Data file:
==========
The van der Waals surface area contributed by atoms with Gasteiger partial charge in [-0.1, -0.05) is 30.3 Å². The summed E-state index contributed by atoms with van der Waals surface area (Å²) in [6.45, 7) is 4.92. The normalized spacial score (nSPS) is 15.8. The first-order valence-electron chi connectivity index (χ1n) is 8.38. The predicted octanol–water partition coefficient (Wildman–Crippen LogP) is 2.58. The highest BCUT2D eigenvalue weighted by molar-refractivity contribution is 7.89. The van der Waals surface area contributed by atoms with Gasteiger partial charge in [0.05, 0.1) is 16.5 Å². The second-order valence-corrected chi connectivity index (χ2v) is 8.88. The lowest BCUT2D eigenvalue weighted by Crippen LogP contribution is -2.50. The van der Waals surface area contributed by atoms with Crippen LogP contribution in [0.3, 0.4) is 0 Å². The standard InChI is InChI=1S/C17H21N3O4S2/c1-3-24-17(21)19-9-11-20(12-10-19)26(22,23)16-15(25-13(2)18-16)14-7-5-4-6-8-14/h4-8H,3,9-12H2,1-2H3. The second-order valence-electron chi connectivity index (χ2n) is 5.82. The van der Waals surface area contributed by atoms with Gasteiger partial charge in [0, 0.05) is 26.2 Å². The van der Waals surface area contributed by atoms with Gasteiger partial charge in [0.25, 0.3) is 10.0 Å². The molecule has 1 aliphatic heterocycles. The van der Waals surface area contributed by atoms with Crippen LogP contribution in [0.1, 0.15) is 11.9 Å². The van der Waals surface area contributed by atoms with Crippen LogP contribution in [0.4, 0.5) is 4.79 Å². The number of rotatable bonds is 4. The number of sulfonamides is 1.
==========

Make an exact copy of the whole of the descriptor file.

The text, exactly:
The van der Waals surface area contributed by atoms with Gasteiger partial charge in [-0.1, -0.05) is 30.3 Å². The summed E-state index contributed by atoms with van der Waals surface area (Å²) in [6.45, 7) is 4.92. The normalized spacial score (nSPS) is 15.8. The first-order valence-electron chi connectivity index (χ1n) is 8.38. The predicted octanol–water partition coefficient (Wildman–Crippen LogP) is 2.58. The highest BCUT2D eigenvalue weighted by molar-refractivity contribution is 7.89. The van der Waals surface area contributed by atoms with Gasteiger partial charge in [0.05, 0.1) is 16.5 Å². The second-order valence-corrected chi connectivity index (χ2v) is 8.88. The lowest BCUT2D eigenvalue weighted by Crippen LogP contribution is -2.50. The van der Waals surface area contributed by atoms with Crippen LogP contribution in [0.3, 0.4) is 0 Å². The standard InChI is InChI=1S/C17H21N3O4S2/c1-3-24-17(21)19-9-11-20(12-10-19)26(22,23)16-15(25-13(2)18-16)14-7-5-4-6-8-14/h4-8H,3,9-12H2,1-2H3. The second-order valence-electron chi connectivity index (χ2n) is 5.82. The van der Waals surface area contributed by atoms with Gasteiger partial charge in [0, 0.05) is 26.2 Å². The van der Waals surface area contributed by atoms with Gasteiger partial charge in [0.25, 0.3) is 10.0 Å². The molecule has 1 aliphatic heterocycles. The van der Waals surface area contributed by atoms with Crippen LogP contribution in [0.1, 0.15) is 11.9 Å². The van der Waals surface area contributed by atoms with Crippen LogP contribution in [0.4, 0.5) is 4.79 Å². The number of rotatable bonds is 4. The number of sulfonamides is 1.